Wednesday, October 19, 2011

Ways to Avoid Halloween Candy Overload

Although we've never allowed our daughter to have much candy, Halloween is still a holiday she greatly enjoys.  This includes, of course, trick-or treating.  This will be our second Halloween while on the GAPS diet, so I thought I'd share some ideas for avoiding candy overload.  With all of these options, make sure you talk to your kids in advance of Halloween so they know what to expect. 
  1. Non-edible treats: In advance of Halloween, I buy a few small items that my daughter will enjoy, such as a small puzzle, animal figurines, and even Halloween socks.  I leave these items at my mother's house so that, when we arrive there and say "trick-or-treat", these items get dropped into my daughter's bag.   
  2. "Legal" sweets: Since my daughter isn't often allowed to eat things like fruit leather, they serve as a great candy replacement on Halloween.  I'll drop a few "legal" sweet treats in her bag along with the other items she has collected while trick-or-treating.  Some ideas for legal sweet treats are: 
  3. Candy Fairy: Before bed on Halloween evening, my daughter leaves her bag of candy on the back porch for the Candy Fairy (she knows that the Candy Fairy is really just me, but nonetheless she enjoys the idea that it is a fairy).  In the morning, she finds that her bag of candy is gone, but in its place is a new game or toy.  This has worked particularly well for us.  It may not work as well for older kids, but may be worth a shot. 
  4. Teach moderation: In advance of Halloween, take the time to talk to your kids about moderation.  They should know that, while tasty, candy is not good for their bodies.  This can help soften the blow when they are not allowed to gorge on candy.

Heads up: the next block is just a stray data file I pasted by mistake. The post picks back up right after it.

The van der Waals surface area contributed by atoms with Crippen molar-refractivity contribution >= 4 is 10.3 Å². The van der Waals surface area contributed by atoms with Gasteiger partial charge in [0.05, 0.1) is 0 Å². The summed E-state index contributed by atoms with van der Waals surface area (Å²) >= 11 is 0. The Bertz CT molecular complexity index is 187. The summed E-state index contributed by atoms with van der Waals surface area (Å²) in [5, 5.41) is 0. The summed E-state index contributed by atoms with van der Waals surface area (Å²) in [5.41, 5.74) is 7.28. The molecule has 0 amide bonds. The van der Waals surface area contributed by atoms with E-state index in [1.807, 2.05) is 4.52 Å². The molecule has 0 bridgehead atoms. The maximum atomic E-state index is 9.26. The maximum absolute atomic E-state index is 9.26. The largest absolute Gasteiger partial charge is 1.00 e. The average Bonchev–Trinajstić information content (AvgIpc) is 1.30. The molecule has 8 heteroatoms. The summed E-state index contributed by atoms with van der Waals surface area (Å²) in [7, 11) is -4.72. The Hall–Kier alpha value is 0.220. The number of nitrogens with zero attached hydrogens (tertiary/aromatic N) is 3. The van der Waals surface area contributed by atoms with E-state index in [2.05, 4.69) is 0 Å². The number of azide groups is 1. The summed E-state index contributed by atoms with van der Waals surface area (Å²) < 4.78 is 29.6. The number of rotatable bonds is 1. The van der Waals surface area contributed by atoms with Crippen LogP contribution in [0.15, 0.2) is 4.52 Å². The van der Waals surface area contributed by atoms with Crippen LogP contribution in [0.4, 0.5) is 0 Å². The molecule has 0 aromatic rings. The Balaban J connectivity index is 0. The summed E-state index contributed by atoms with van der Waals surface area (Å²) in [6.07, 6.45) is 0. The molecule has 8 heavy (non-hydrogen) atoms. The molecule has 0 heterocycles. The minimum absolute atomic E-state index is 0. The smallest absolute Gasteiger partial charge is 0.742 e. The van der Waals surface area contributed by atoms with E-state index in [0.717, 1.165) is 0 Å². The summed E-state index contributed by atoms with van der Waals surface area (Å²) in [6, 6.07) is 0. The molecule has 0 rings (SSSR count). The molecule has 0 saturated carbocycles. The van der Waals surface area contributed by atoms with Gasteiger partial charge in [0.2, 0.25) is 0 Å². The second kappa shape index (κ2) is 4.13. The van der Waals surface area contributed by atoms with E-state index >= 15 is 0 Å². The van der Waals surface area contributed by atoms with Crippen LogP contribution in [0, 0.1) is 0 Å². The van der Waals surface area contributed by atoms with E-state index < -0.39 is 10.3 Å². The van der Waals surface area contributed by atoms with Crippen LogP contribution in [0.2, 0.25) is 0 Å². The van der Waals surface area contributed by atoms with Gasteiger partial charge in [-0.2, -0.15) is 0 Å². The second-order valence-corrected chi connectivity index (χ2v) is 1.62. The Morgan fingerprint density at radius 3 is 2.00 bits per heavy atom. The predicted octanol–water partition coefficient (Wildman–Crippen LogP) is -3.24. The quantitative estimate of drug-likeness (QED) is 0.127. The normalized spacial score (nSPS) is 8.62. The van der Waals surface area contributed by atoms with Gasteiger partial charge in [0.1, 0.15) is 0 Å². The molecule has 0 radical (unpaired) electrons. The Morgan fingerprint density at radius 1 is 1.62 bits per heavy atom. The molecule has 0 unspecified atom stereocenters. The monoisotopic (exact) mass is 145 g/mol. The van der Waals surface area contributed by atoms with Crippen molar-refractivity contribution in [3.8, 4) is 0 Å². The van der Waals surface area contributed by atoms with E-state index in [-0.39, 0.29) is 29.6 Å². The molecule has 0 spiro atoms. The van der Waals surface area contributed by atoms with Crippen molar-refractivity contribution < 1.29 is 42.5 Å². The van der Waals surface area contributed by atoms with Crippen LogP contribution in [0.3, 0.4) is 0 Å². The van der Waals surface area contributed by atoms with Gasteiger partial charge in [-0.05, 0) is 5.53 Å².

5. Compromise: I would guess that moderating the candy intake gets more difficult with older children. A compromise may be in order, such as allowing the child to select a few pieces of candy that are favorites and then allowing the child to pick a toy or game to have in return for the rest of the candy.
  6. Trade money for candy: Where we live, there are several dentists who will pay kids for their candy.  This may be a good option for some kids.
Do you have any ideas for limiting candy on Halloween?

This post is part of Monday Mania , Fat Tuesday, Fight Back Friday, Pennywise Platter and Real Food Wednesday! 

    7 comments:

    Liberty said...

    looking for a dentist...stat!
    Blessings
    http://bit.ly/ouXgr8

    Anonymous said...

    Alivia gets to keep some of her candy which lasts over a month since she isn't allowed to eat it every day. The rest, along with what she collects from neighbors after Halloween, gets shipped off to the troops overseas.

    Tom and Juli said...

    The are some great ideas!!

    Tom and I are horrble because we end up eating most of their candy. We can get away with it because they're so young, but since they are so young we don't go trick or treating for very long so they don't get too much candy. I let them choose one thing to eat that evening then save a few pieces that they can have here and there. I also try to do a lot of other fun Halloween activites so that trick or treating (and the candy) isn't the main event.

    Ubermom said...

    I go so far as to NOT even give away candy at our house. I have given away crayon packs, stickers, and this year it is Play-Doh. My younger kids are so excited about the Play-Doh, they are hoping that there will be some left for them!

    Anonymous said...

    We just avoid the whole trick-or-treat thing altogether. What's not brought in the house doesn't have to go out again! (But with our eldest allergic to corn syrup and food coloring and also having celiac, we've never done it. Made no sense to have him receive a bunch of things we'd have to give or throw away.) Great idea on exchanging the candy for toys, though! That might have worked here.

    Jamie said...

    I agree that keeping the candy out to begin with is possibly the easiest route. Some churches and schools plan "harvest party" style events to keep kids safe and centrally located instead of out trick-or-treating, and tend to send home only tiny bags of candy or small games/toys at the end. If something like that is available in your area, it might be a great option - kids still get to dress up and see their friends, but without the focus on sugar-gobbling.

    Jill @RealFoodForager.com said...

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